The apparent acquiescence of the general public to the idea of same sex marriage along with their acceptance of it is rather strange.
In religious circles some Christians are against it, some appear not to be, and many ordinary folk whose opinions have not yet been sought are probably befuddled by the whole topic.
Currently the media are persecuting Lib Dem leader, Newcastle University politics and history graduate, and Evangelical Christian Tim Farron MP by asking if he thinks “gay sex” is a sin.
After wriggling and squirming for days he has finally said no, it is not a sin. So much for his Christian principles and political backbone!
Why not simply forget terms like “sin” and instead say that “gay sex” is a euphemism for acts of gross indecency, as defined prior to 1967 and before homosexuality was decriminalised in that year?
No fair person would persecute homosexuals for their activities but pro-“gay” groups like Stonewall have queered their pitch (no pun intended) by using the entire “LGBTQ…” topic as a very blunt political tool (again, no pun intended) to damage social cohesion.
“Don’t ask, don’t tell” (DADT) is the best approach.
A significant example of such politicisation of this matter can be seen in the case of the Ashers bakery and the “gay” cake.
And now the civil liberties of freedom of speech and freedom of religion for one individual – post graduate student Felix Ngole – have been undermined after he was expelled from Sheffield University after suggesting same sex marriage is a sin.
Mr Ngole said he had been lawfully expressing a traditional Christian view and complained Sheffield University unfairly stopped him completing a postgraduate degree Lawyers for the university said the decision to remove him from the course had been fair and proportionate, and Mr Ngole was taking a “professionally qualifying degree” with the aim of becoming a social worker and they argued that what he had said would affect “gay” people he might work with.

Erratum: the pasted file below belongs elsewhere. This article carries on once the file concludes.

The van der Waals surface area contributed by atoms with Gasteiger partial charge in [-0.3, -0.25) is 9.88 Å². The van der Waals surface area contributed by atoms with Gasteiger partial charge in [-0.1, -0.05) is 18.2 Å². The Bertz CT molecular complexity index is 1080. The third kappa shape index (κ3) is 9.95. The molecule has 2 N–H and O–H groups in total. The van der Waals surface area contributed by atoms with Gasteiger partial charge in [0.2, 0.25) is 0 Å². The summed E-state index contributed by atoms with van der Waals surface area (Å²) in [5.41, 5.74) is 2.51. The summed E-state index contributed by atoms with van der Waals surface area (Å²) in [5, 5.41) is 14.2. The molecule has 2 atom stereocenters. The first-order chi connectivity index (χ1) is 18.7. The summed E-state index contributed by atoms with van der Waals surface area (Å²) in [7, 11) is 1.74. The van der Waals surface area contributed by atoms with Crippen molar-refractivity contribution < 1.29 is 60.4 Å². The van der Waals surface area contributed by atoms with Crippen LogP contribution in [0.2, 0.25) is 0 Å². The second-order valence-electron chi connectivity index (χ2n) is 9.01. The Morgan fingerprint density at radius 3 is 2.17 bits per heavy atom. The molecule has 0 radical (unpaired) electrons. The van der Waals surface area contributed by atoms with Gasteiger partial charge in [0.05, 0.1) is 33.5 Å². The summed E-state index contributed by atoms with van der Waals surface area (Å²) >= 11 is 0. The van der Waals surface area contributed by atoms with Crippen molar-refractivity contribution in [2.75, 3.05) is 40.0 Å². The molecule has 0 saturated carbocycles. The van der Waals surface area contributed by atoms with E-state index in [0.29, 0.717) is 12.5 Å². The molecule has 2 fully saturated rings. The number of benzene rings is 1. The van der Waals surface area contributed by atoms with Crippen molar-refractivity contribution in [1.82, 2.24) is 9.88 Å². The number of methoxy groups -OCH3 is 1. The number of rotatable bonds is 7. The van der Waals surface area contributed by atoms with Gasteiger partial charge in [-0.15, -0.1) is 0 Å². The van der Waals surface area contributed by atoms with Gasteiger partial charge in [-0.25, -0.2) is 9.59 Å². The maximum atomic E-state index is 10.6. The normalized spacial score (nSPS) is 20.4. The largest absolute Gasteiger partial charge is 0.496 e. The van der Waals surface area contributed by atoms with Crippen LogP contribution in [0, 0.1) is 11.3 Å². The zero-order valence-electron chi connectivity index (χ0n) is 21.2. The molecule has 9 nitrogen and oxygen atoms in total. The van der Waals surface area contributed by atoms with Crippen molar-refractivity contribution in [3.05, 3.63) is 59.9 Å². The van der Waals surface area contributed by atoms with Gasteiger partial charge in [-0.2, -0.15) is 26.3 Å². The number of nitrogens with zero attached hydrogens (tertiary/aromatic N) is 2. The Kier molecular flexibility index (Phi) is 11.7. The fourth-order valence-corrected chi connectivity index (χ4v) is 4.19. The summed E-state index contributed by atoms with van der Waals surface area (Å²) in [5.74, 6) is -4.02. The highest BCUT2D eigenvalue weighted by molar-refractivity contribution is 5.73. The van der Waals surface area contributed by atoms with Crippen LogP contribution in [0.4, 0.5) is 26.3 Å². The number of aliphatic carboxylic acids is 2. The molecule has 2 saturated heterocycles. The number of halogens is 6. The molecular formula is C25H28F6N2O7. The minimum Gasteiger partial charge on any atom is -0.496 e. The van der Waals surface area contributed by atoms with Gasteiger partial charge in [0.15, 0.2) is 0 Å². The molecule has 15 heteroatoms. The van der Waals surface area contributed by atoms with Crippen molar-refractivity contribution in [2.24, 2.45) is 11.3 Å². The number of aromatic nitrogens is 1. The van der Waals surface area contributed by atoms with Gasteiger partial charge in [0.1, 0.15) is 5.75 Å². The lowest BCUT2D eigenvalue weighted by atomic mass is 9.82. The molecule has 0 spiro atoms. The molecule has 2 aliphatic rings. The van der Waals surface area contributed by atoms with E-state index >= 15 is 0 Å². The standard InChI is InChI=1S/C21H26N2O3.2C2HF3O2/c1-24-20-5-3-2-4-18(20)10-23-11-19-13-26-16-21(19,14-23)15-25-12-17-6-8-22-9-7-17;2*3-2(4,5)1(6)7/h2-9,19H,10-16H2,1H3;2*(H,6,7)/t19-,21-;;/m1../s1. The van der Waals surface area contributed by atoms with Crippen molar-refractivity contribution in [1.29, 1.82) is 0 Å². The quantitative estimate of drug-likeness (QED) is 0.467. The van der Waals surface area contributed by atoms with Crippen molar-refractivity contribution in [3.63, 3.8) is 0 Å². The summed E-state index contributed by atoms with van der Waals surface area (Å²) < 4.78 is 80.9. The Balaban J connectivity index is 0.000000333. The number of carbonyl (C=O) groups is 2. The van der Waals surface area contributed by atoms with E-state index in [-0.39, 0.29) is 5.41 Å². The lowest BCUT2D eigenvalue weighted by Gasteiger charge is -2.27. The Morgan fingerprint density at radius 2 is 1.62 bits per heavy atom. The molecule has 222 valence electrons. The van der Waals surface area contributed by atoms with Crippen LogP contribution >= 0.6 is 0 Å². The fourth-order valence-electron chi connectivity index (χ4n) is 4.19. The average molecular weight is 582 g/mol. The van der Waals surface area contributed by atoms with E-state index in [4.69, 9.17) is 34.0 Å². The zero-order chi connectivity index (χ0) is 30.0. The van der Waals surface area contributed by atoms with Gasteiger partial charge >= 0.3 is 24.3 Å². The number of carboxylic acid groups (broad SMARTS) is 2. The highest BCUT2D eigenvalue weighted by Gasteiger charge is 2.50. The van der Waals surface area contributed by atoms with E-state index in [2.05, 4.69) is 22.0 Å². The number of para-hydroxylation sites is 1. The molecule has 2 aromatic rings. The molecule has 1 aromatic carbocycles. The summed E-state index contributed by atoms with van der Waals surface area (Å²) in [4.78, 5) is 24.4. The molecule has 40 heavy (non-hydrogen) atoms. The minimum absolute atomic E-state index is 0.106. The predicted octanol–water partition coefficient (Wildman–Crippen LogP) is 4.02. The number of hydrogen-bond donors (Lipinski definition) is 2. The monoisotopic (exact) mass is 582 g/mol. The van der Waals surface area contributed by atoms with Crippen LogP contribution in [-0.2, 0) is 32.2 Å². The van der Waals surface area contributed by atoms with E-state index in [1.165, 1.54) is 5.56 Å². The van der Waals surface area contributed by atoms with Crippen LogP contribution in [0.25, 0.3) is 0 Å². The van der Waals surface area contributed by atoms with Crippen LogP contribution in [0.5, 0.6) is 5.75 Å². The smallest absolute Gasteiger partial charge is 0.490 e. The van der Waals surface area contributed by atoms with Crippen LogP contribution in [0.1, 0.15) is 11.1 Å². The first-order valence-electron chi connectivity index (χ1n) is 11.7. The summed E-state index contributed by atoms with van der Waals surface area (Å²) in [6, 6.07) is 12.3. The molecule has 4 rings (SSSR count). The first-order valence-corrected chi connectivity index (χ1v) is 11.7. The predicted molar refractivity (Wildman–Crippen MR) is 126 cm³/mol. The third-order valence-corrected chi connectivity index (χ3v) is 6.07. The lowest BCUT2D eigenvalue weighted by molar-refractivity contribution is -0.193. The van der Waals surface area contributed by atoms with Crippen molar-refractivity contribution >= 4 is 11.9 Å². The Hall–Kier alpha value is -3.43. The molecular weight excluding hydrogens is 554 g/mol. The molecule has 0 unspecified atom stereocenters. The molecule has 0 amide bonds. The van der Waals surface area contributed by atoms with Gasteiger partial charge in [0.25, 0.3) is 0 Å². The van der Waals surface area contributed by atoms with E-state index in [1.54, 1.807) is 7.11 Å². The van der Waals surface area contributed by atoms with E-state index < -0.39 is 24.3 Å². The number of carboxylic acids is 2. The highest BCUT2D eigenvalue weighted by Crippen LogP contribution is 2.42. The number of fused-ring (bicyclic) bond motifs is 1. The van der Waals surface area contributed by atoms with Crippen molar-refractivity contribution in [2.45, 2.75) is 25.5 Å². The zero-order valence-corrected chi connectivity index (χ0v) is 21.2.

A judge on Tuesday gave Mr Ngole permission to mount a judicial review of the university’s decision following a preliminary High Court hearing in London.
Deputy High Court Judge James Lewis said it could be argued that the decision was disproportionate.
According to the Christian Legal Centre (part of the campaign group Christian Concern), the university is violating Mr Ngole’s human rights by failing to protect his freedom of speech and his freedom of religion adding “what he shared on his Facebook page simply reflects biblical teaching on sexual behaviour – Felix has worked with people who identify as homosexual, treating them with respect and kindness. What he shared on his Facebook page simply reflects biblical teaching on sexual behaviour”.
Barrister Paul Diamond, who represented Mr Ngole, had told Judge Lewis: “This case is another in a long list of cases where a Christian adherent has expressed the traditional view on sexual sin. It is submitted that such speech is disfavoured by the state and expressions of such viewpoints evince disproportionate sanction. It is the duty of the court to robustly protect British freedoms. Unless he wins this case he will be forever barred from social work. Felix is entitled to express his views, especially ones shared by millions of people around the world.”
Amen to that.
You can read more about the Liberal Politically Correct Thought Police.